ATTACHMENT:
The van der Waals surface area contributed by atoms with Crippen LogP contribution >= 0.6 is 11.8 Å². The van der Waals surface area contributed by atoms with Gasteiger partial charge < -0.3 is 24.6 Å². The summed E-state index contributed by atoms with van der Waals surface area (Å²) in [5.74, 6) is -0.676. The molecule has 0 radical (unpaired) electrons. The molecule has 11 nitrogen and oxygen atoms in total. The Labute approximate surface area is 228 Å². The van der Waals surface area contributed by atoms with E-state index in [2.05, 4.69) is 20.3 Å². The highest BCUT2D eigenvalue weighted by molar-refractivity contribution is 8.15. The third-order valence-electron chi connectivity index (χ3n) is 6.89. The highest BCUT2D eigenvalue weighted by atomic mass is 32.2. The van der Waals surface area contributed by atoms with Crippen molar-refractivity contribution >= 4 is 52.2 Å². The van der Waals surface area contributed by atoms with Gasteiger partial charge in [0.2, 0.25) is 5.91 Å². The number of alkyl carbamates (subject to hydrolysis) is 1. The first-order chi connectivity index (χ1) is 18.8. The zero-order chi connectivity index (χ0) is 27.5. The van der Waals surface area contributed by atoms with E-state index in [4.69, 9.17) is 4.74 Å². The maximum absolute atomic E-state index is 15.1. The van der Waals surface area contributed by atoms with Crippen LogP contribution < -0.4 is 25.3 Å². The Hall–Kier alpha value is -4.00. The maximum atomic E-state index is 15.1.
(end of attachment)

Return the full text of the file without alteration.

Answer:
The van der Waals surface area contributed by atoms with Crippen LogP contribution >= 0.6 is 11.8 Å². The van der Waals surface area contributed by atoms with Gasteiger partial charge < -0.3 is 24.6 Å². The summed E-state index contributed by atoms with van der Waals surface area (Å²) in [5.74, 6) is -0.676. The molecule has 0 radical (unpaired) electrons. The molecule has 11 nitrogen and oxygen atoms in total. The Labute approximate surface area is 228 Å². The van der Waals surface area contributed by atoms with E-state index in [2.05, 4.69) is 20.3 Å². The highest BCUT2D eigenvalue weighted by molar-refractivity contribution is 8.15. The third-order valence-electron chi connectivity index (χ3n) is 6.89. The highest BCUT2D eigenvalue weighted by atomic mass is 32.2. The van der Waals surface area contributed by atoms with Crippen molar-refractivity contribution >= 4 is 52.2 Å². The van der Waals surface area contributed by atoms with Gasteiger partial charge in [0.2, 0.25) is 5.91 Å². The number of alkyl carbamates (subject to hydrolysis) is 1. The first-order chi connectivity index (χ1) is 18.8. The zero-order chi connectivity index (χ0) is 27.5. The van der Waals surface area contributed by atoms with E-state index in [4.69, 9.17) is 4.74 Å². The maximum absolute atomic E-state index is 15.1. The van der Waals surface area contributed by atoms with Crippen LogP contribution < -0.4 is 25.3 Å². The Hall–Kier alpha value is -4.00. The maximum atomic E-state index is 15.1.